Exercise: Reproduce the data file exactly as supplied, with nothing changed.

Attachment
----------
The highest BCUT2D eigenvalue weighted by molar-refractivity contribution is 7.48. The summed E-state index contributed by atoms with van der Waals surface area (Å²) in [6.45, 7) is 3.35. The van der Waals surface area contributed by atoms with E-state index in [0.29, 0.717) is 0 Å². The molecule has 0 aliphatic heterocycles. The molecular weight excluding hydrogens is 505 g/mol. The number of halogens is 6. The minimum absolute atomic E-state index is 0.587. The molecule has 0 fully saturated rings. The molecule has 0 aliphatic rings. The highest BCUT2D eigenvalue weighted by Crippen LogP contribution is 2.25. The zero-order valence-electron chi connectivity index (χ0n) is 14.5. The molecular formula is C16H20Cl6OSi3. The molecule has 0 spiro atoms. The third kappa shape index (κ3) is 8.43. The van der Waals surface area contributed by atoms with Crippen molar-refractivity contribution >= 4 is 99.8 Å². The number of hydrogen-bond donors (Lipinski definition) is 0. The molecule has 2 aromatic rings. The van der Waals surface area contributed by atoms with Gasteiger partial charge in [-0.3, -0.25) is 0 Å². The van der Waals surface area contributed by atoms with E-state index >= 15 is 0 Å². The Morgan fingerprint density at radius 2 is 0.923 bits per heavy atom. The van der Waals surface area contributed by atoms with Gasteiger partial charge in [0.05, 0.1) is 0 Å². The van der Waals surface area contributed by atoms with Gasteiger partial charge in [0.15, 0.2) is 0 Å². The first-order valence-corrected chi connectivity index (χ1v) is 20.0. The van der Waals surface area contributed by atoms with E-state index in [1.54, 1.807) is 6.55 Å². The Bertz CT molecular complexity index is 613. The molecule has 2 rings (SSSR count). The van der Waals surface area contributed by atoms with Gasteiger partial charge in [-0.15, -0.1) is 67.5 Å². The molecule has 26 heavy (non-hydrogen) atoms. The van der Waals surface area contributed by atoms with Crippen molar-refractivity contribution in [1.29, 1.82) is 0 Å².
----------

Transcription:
The highest BCUT2D eigenvalue weighted by molar-refractivity contribution is 7.48. The summed E-state index contributed by atoms with van der Waals surface area (Å²) in [6.45, 7) is 3.35. The van der Waals surface area contributed by atoms with E-state index in [0.29, 0.717) is 0 Å². The molecule has 0 aliphatic heterocycles. The molecular weight excluding hydrogens is 505 g/mol. The number of halogens is 6. The minimum absolute atomic E-state index is 0.587. The molecule has 0 fully saturated rings. The molecule has 0 aliphatic rings. The highest BCUT2D eigenvalue weighted by Crippen LogP contribution is 2.25. The zero-order valence-electron chi connectivity index (χ0n) is 14.5. The molecular formula is C16H20Cl6OSi3. The molecule has 0 spiro atoms. The third kappa shape index (κ3) is 8.43. The van der Waals surface area contributed by atoms with Crippen molar-refractivity contribution >= 4 is 99.8 Å². The number of hydrogen-bond donors (Lipinski definition) is 0. The molecule has 2 aromatic rings. The van der Waals surface area contributed by atoms with Gasteiger partial charge in [-0.3, -0.25) is 0 Å². The van der Waals surface area contributed by atoms with E-state index >= 15 is 0 Å². The Morgan fingerprint density at radius 2 is 0.923 bits per heavy atom. The van der Waals surface area contributed by atoms with Gasteiger partial charge in [0.05, 0.1) is 0 Å². The van der Waals surface area contributed by atoms with Gasteiger partial charge in [0.15, 0.2) is 0 Å². The first-order valence-corrected chi connectivity index (χ1v) is 20.0. The van der Waals surface area contributed by atoms with E-state index in [1.54, 1.807) is 6.55 Å². The Bertz CT molecular complexity index is 613. The molecule has 2 rings (SSSR count). The van der Waals surface area contributed by atoms with Gasteiger partial charge in [-0.15, -0.1) is 67.5 Å². The molecule has 26 heavy (non-hydrogen) atoms. The van der Waals surface area contributed by atoms with Crippen molar-refractivity contribution in [1.29, 1.82) is 0 Å².